The Internal Capital Market and Investor Governance of Capital Allocation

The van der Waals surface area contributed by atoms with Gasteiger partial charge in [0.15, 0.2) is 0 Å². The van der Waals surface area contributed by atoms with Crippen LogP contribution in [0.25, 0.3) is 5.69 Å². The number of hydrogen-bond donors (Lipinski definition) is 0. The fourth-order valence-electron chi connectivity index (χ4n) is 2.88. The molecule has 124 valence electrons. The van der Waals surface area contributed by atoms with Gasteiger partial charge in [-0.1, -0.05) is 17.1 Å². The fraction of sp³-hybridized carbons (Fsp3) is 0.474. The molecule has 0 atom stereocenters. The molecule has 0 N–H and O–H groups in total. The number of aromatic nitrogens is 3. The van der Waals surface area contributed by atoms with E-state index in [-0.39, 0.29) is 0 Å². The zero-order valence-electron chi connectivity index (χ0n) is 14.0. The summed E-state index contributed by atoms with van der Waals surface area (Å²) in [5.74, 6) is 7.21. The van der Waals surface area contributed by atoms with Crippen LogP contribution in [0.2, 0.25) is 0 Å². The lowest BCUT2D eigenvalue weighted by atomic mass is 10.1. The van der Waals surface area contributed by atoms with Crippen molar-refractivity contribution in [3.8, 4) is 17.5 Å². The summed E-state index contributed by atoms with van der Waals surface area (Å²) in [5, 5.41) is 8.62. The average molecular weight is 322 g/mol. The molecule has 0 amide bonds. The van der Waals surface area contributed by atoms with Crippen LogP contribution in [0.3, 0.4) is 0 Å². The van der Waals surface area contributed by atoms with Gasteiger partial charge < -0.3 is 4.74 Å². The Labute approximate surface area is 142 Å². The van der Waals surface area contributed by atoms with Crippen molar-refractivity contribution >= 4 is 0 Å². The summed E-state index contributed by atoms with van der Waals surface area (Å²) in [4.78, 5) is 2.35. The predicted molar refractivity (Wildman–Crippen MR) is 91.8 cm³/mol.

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Part I of this book covered the credit and ‘external‘ capital markets. The governance mechanism for the external capital market revolves around the need for the company to persuade potential investors in an IPO that they will, in fact, earn not less than the required market return for a project or company in its particular risk class. However, the main source of financing for new investment projects in companies subsequent to an IPO is not the external capital markets but the so-called internal capital market. The reason is that after undertaking an IPO on the primary capital market most companies never again raise equity on the public markets. Secondary offerings, i.e. an offering of additional shares sometime after the initial offering (meaning a second, primary offering and nothing to do with the secondary market), are relatively rare. In fact, most equity financing for new projects or expansion of existing ones comes from retained profits. Only banks which have eaten through their equity capital have had to access the equity market for additional funds. Companies may of course access the debt markets on a continuing basis both to re-finance their maturing debt (rollover) and to maintain the debt/equity ratio as equity increases due to retained earnings.
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